The Mudcat Café TM
Thread #47666   Message #712370
Posted By: Mark Clark
17-May-02 - 12:22 PM
Thread Name: Help: Problem with head voice
Subject: RE: Help: Problem with head voice
I'm always excited to see these threads about singing. I read them carefully and add the threads to my tracer so I can find them again. Still, most of the time I can't really figure out exactly what you're all talking about.

I have been told to use my diaphragm since I was a small boy in church choir but I've never figured out what it might feel like to use one's diaphragm or how to know whether I'm doing it or not. I think I can feel the difference between what you are calling the “head voice” and what you call the “chest voice” but I'm never sure. I also don't know exactly how that relates to falsetto singing except that it relates to head voice.

I'm sure I must use these techniques—although probably not correctly—because I can sing a fairly low country song or a fairly high bluegrass lead and I use different muscles to do each of those. I also can through in a falsetto note when necessary and can do Jimmie Rodgers style yodeling at need. I sing tenor in our Byzantine a cappella Church choir but the highest note I'm comfortable singing is F. I've hit G on occasion but it's touch and go. Fortunately, very little Byzantine music asks the tenor to sing higher than that.

Most of my singing, though, is bluegrass, country or blues and I usually try to adapt my singing to the way I think the song should sound rather than adapt the song to my voice. If I can't sing the song pretty close to “right,” I'd just as soon not sing. The odd thing is that when I'm singing bluegrass, I can sing much higher than I can in choir. Of course in bluegrass I'm trying to sing as high and powerfully as I can manage and in choir I'm trying to blend in with the group.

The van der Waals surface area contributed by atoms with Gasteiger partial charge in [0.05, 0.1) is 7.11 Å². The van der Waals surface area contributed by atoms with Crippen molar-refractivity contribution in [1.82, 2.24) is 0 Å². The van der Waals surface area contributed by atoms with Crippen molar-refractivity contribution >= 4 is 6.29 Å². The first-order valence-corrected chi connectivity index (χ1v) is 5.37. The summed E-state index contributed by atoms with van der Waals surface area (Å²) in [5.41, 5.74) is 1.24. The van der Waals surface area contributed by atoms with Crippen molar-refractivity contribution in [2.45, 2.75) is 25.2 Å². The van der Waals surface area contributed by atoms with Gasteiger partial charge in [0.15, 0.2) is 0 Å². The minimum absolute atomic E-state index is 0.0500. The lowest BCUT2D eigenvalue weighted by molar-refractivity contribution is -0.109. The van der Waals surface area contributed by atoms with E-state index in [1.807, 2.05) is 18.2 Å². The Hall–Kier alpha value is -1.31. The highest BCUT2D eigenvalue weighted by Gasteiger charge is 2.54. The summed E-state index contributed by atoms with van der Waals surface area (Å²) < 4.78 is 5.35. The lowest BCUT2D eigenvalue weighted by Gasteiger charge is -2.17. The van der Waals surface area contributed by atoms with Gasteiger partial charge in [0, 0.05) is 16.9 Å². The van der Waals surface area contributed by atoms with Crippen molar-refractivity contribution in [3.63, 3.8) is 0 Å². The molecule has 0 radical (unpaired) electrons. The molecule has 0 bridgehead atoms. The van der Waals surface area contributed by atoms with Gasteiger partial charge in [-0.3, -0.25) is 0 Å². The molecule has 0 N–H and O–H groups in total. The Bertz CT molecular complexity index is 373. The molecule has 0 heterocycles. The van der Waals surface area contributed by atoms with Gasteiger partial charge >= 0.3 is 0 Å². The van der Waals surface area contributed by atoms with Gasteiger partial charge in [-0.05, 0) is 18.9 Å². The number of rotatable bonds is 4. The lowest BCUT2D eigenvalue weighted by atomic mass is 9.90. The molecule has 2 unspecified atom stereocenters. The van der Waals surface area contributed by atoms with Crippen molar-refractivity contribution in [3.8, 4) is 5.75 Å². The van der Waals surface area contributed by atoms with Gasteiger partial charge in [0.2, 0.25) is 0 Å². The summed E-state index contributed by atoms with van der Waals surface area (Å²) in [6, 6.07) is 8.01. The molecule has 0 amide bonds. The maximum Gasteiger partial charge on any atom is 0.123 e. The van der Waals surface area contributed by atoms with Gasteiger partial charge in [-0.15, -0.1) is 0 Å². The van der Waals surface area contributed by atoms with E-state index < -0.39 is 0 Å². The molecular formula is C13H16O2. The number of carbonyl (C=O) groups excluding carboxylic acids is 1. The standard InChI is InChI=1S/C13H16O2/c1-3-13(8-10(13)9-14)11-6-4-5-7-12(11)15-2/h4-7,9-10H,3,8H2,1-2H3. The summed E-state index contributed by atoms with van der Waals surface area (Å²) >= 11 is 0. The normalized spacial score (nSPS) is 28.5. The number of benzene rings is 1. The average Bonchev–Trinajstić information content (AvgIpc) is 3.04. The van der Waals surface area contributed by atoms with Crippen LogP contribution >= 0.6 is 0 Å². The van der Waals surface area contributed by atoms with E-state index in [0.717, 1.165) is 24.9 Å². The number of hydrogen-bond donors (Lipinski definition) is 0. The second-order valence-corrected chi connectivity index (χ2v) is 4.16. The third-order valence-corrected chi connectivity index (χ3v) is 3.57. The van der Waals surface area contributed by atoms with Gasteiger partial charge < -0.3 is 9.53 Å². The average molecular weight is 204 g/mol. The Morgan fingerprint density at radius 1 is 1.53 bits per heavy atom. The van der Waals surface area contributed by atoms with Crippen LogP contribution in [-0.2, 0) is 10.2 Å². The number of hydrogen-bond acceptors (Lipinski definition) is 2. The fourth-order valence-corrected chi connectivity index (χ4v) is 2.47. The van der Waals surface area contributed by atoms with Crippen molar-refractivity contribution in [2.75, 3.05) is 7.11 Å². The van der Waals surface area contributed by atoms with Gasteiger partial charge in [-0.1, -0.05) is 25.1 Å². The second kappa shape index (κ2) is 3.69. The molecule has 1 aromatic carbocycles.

Still, the muscle control and thought process is entirely different between these forms of singing. I've found I can take in a great deal of air, tighten my abdominal muscles, relax my throat and generate some power when I need to and that seems to make higher notes easier to hit. It also seem to me that quite notes don't have much tone (timbre?) unless a lot of extra air is expended at the same time. Louder notes seem easier to sing with tone.

As for all the Italian words to describe the mechanics of singing, I'm probably not likely at this point to learn the jargon. I really need some way to translate the necessary muscle control parameters into the sensations I might feel when doing things correctly. For instance, I understand the physical concept of a standing wave and I believe I can tell when I am generating a standing wave through my vocal apparatus. Powerful singing is much easier if a standing wave can be produced.

My question really is whether there is any way for me to work on technique in an organized way or should I just “mess around” as I have always done and try to remember what works and what doesn't?

Does any of this make sense?

      - Mark